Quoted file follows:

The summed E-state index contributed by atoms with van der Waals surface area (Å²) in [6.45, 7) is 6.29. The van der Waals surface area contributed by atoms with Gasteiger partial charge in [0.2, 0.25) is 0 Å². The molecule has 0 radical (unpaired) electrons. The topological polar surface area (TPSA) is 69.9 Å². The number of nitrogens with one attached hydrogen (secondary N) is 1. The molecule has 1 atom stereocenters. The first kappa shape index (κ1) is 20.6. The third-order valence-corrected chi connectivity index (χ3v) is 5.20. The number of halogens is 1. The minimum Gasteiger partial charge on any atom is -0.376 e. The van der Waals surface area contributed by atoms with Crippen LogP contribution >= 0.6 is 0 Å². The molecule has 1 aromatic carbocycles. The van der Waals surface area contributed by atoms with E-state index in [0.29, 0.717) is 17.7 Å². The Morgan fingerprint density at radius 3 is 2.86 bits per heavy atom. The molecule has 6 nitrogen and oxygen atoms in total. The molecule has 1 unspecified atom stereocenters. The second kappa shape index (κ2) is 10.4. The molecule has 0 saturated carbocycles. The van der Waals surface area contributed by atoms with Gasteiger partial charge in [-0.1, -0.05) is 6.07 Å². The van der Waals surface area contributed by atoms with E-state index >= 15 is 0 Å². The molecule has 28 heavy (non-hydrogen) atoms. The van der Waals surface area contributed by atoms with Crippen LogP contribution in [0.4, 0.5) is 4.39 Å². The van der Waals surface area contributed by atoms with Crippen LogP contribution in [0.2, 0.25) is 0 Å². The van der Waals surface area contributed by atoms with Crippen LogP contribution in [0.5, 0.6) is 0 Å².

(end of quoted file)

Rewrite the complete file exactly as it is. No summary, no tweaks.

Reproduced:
The summed E-state index contributed by atoms with van der Waals surface area (Å²) in [6.45, 7) is 6.29. The van der Waals surface area contributed by atoms with Gasteiger partial charge in [0.2, 0.25) is 0 Å². The molecule has 0 radical (unpaired) electrons. The topological polar surface area (TPSA) is 69.9 Å². The number of nitrogens with one attached hydrogen (secondary N) is 1. The molecule has 1 atom stereocenters. The first kappa shape index (κ1) is 20.6. The third-order valence-corrected chi connectivity index (χ3v) is 5.20. The number of halogens is 1. The minimum Gasteiger partial charge on any atom is -0.376 e. The van der Waals surface area contributed by atoms with Crippen LogP contribution >= 0.6 is 0 Å². The molecule has 1 aromatic carbocycles. The van der Waals surface area contributed by atoms with E-state index in [0.29, 0.717) is 17.7 Å². The Morgan fingerprint density at radius 3 is 2.86 bits per heavy atom. The molecule has 6 nitrogen and oxygen atoms in total. The molecule has 1 unspecified atom stereocenters. The second kappa shape index (κ2) is 10.4. The molecule has 0 saturated carbocycles. The van der Waals surface area contributed by atoms with Gasteiger partial charge in [-0.1, -0.05) is 6.07 Å². The van der Waals surface area contributed by atoms with E-state index >= 15 is 0 Å². The molecule has 28 heavy (non-hydrogen) atoms. The van der Waals surface area contributed by atoms with Crippen LogP contribution in [0.4, 0.5) is 4.39 Å². The van der Waals surface area contributed by atoms with Crippen LogP contribution in [0.2, 0.25) is 0 Å². The van der Waals surface area contributed by atoms with Crippen LogP contribution in [0.5, 0.6) is 0 Å².